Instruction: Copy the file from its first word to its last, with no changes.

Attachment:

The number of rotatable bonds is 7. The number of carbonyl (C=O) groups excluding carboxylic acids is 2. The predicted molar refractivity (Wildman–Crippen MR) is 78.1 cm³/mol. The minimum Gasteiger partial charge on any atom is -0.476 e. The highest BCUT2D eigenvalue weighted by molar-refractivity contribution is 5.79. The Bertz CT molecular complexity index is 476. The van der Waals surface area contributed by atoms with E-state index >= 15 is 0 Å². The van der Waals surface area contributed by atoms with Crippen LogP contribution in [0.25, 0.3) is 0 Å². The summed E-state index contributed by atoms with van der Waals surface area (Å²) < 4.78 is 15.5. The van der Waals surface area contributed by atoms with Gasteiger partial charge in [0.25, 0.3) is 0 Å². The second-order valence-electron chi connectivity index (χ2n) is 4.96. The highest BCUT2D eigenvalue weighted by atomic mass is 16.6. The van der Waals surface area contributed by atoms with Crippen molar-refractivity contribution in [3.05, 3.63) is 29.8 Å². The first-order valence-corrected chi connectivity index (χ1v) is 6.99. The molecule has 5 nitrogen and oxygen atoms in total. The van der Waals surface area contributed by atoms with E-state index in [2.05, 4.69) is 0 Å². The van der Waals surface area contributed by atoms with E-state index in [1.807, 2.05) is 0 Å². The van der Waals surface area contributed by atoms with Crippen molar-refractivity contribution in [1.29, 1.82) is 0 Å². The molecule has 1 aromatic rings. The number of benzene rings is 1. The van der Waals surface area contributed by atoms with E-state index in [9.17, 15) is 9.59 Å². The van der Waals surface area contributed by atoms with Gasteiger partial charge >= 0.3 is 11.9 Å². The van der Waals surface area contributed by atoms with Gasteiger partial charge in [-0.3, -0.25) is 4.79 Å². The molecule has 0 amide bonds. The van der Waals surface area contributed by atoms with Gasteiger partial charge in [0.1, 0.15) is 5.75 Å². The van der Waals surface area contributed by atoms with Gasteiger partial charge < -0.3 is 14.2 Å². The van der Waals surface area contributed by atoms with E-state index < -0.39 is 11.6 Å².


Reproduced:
The number of rotatable bonds is 7. The number of carbonyl (C=O) groups excluding carboxylic acids is 2. The predicted molar refractivity (Wildman–Crippen MR) is 78.1 cm³/mol. The minimum Gasteiger partial charge on any atom is -0.476 e. The highest BCUT2D eigenvalue weighted by molar-refractivity contribution is 5.79. The Bertz CT molecular complexity index is 476. The van der Waals surface area contributed by atoms with E-state index >= 15 is 0 Å². The van der Waals surface area contributed by atoms with Crippen LogP contribution in [0.25, 0.3) is 0 Å². The summed E-state index contributed by atoms with van der Waals surface area (Å²) < 4.78 is 15.5. The van der Waals surface area contributed by atoms with Gasteiger partial charge in [0.25, 0.3) is 0 Å². The second-order valence-electron chi connectivity index (χ2n) is 4.96. The highest BCUT2D eigenvalue weighted by atomic mass is 16.6. The van der Waals surface area contributed by atoms with Crippen molar-refractivity contribution in [3.05, 3.63) is 29.8 Å². The first-order valence-corrected chi connectivity index (χ1v) is 6.99. The molecule has 5 nitrogen and oxygen atoms in total. The van der Waals surface area contributed by atoms with E-state index in [2.05, 4.69) is 0 Å². The van der Waals surface area contributed by atoms with E-state index in [1.807, 2.05) is 0 Å². The van der Waals surface area contributed by atoms with Crippen molar-refractivity contribution in [1.29, 1.82) is 0 Å². The molecule has 1 aromatic rings. The number of benzene rings is 1. The van der Waals surface area contributed by atoms with E-state index in [9.17, 15) is 9.59 Å². The van der Waals surface area contributed by atoms with Gasteiger partial charge >= 0.3 is 11.9 Å². The van der Waals surface area contributed by atoms with Gasteiger partial charge in [-0.3, -0.25) is 4.79 Å². The molecule has 0 amide bonds. The van der Waals surface area contributed by atoms with Gasteiger partial charge in [0.1, 0.15) is 5.75 Å². The van der Waals surface area contributed by atoms with Gasteiger partial charge < -0.3 is 14.2 Å². The van der Waals surface area contributed by atoms with E-state index < -0.39 is 11.6 Å².